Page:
John Ogilby is one of the most interesting of all British mapmakers, remarkable for the way that he dealt with successive adversities in his private life: having to work at an early age to pay off his father’s debts, a dancer whose career ended with a dance injury, a theatre owner who saw the theatre destroyed in riots, along with all his possessions, and a literary publisher whose stock was destroyed in the Great Fire of London, but surviving, going on to become Cosmographer to King Charles II.
Ogilby was born in Scotland, but moved to London, where he was apprenticed in the Merchant Taylors, freed by patrimony on 6th July 1629. After the early setbacks as a dancer and theatre owner, he established himself as a publisher in London, specialising in lavish classical translations, which he made himself, notably illustrated editions of Virgil.
After the Great Fire of London in 1666, Ogilby repositioned himself as a publisher specializing in geographic and cartographic material. After the Fire, with his step-grandson William Morgan, Ogilby became a ‘sworn viewer’ of the lands within the City of London’s property, and undertook a survey of the capital, which they later published, petitioning the Corporation of the City of London for financial assistance to fund the project.
The survey was much delayed, but Ogilby and Morgan eventually produced two of the greatest seventeenth century surveys of London: a plan of the City of London appearing as ‘A New and Accurate Map of the City of London, distinct from Westminster and Southwark’, published on 20 sheets, in 1676; and a plan of the whole of London which appeared posthumously in 1682 as ‘London &c. Actually Survey’d’.
While working on these larger projects, Ogilby also conceived an ambitious atlas project, to describe the British Isles and the countries of the world. The first volumes were translated from the Dutch originals, and in the main illustrated with Dutch plates, although some English maps were created for them including Johann Nieuhoff’s ‘An Embassy from the East-India Company of the United Provinces, to the Grand Tartar Cham’ (1669), Arnold Montanus’ ‘Africa’ (1670) and his ‘Atlas Japanennsis’ (1670).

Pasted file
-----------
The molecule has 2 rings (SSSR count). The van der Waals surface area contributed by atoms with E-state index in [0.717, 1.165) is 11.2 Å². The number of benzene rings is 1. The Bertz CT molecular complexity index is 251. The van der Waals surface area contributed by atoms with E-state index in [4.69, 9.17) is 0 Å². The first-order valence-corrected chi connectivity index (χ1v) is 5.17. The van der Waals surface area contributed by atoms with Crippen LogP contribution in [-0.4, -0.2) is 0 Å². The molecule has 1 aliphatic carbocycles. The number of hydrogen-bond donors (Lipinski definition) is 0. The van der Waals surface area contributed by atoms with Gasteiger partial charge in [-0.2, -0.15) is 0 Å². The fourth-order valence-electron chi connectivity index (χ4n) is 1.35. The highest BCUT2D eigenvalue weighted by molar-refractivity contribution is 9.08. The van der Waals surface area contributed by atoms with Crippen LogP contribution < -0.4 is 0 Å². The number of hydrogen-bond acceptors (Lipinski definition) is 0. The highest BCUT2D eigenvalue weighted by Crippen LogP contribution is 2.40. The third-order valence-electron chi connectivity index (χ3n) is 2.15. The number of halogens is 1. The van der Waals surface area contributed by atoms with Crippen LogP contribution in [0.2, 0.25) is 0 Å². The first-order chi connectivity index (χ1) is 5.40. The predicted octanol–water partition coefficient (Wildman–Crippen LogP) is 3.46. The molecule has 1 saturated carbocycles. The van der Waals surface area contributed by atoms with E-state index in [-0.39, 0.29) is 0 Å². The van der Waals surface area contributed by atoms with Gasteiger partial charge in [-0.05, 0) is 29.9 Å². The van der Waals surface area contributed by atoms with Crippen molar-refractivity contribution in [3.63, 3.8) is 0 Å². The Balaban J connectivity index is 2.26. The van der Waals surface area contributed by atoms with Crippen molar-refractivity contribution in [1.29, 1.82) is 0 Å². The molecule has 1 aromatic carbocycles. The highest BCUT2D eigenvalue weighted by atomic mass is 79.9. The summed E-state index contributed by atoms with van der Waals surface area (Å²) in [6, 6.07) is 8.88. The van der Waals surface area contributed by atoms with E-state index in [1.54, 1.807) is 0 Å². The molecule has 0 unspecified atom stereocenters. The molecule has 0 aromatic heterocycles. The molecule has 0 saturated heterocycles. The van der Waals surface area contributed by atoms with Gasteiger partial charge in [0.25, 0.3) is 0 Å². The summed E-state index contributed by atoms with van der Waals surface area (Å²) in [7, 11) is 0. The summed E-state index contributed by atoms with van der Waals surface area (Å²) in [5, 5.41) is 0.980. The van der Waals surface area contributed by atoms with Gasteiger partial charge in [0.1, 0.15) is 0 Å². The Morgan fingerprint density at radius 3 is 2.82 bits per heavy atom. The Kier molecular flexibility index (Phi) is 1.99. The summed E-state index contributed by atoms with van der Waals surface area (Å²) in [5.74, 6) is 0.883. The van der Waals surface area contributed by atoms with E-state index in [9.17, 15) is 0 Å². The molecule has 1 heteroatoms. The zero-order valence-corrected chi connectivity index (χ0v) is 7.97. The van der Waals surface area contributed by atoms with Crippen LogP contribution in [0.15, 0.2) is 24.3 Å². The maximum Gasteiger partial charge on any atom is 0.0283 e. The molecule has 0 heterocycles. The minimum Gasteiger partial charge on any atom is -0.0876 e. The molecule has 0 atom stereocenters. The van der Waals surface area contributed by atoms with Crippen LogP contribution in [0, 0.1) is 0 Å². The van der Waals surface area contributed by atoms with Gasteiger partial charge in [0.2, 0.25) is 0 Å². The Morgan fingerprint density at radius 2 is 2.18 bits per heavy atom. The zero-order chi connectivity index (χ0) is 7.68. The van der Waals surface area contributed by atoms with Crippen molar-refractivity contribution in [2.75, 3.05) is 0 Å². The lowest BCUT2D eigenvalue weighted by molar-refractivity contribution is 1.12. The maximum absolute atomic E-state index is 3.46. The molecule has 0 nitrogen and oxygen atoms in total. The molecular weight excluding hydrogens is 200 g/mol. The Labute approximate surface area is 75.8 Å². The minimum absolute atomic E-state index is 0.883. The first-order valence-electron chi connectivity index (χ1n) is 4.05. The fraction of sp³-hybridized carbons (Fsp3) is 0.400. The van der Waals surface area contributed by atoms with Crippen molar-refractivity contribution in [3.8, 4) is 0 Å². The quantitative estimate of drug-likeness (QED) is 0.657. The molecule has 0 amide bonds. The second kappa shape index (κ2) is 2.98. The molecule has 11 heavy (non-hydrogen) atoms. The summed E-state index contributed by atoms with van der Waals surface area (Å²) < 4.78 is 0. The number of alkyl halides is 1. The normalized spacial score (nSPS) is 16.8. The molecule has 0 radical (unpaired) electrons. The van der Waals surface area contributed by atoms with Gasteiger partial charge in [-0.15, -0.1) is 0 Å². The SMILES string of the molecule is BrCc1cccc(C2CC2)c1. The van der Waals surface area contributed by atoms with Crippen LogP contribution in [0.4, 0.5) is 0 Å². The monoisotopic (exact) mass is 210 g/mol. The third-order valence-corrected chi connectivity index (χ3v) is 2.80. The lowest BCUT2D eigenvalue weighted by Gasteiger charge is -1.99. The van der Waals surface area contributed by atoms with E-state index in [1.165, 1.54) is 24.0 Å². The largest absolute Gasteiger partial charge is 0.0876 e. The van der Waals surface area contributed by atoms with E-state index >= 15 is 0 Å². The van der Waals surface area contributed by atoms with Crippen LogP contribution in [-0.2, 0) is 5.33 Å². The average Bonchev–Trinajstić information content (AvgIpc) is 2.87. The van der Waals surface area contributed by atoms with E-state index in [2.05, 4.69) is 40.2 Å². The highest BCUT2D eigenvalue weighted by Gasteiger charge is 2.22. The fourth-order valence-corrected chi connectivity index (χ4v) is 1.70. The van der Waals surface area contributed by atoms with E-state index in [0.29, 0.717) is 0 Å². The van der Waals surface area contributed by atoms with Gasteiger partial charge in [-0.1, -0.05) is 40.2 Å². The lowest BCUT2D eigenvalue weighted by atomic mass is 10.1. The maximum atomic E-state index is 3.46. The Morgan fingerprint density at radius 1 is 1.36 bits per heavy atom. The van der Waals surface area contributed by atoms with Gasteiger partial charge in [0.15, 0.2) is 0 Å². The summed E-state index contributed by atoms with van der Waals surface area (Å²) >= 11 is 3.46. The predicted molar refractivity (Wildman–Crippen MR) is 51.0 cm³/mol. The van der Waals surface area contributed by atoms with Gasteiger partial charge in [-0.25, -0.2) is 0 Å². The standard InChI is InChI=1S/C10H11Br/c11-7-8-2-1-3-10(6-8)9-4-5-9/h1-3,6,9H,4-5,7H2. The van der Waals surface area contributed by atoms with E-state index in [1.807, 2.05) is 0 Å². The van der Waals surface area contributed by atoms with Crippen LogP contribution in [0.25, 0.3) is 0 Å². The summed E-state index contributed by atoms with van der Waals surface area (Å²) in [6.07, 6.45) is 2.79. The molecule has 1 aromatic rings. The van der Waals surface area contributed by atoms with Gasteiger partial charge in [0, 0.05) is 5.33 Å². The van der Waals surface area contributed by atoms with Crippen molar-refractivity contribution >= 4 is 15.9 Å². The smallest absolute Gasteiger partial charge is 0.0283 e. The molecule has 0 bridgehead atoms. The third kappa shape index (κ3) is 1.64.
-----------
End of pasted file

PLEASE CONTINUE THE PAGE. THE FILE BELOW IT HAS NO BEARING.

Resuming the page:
The volume on America is the most significant in the series as containing English material on the colonies there, and four original English maps, ‘Noua Terrae-Mariae Tabula’ (Maryland), ‘A New Discription of Carolina by Order of the Lords Proprietors’, John Man’s ‘Novissima et Accuratissima Jamaicae Descriptio’ and ‘Novissima et Accuratissima Barbados Descriptio’.
In parallel Ogilby also worked on companion volumes for the British Isles, described in proposals published in 1669 and 1672, but these were never completed, and only a few maps and views survive: a prospect of ‘The Citie of Edenbvrgh from the South’ (1670); ‘A New Map of Kent actually Survey’d and Deleniated’ (1672); a sheet devoted to Canterbury (1672); ‘An Actuall Survey of Midlesex’ (1673) and surveys of Essex and of the town of Ipswich both published posthumously in 1678 and 1698 respectively.
Ogilby’s lasting achievement was his ‘Britannia, Volume the First: or, an Illustration of the Kingdom of England and Dominion of Wales’ (1675) the first published road-book of any country in western Europe, the roads drawn on a uniform scale of one inch to one mile, in the form of strip-maps running up the page. The volume was hugely successful, and much reprinted and, when the copyright expired, heavily copied by subsequent mapmakers, including Owen and Bowen, John Senex and Thomas Gardner.
Despite all his problems, Ogilby left an important legacy; he was Royal Cosmographer and appointed to the specially created post of ‘His Majesty’s Cosmographer and Geographical printer’ in 1675. He was a friend and familiar of Samuel Pepys and Sir Robert Hooke, featuring in both their diaries. It is simply unfortunate that he entered on this final phase of his career so late in life, and that it was brought to a close by his death in 1676.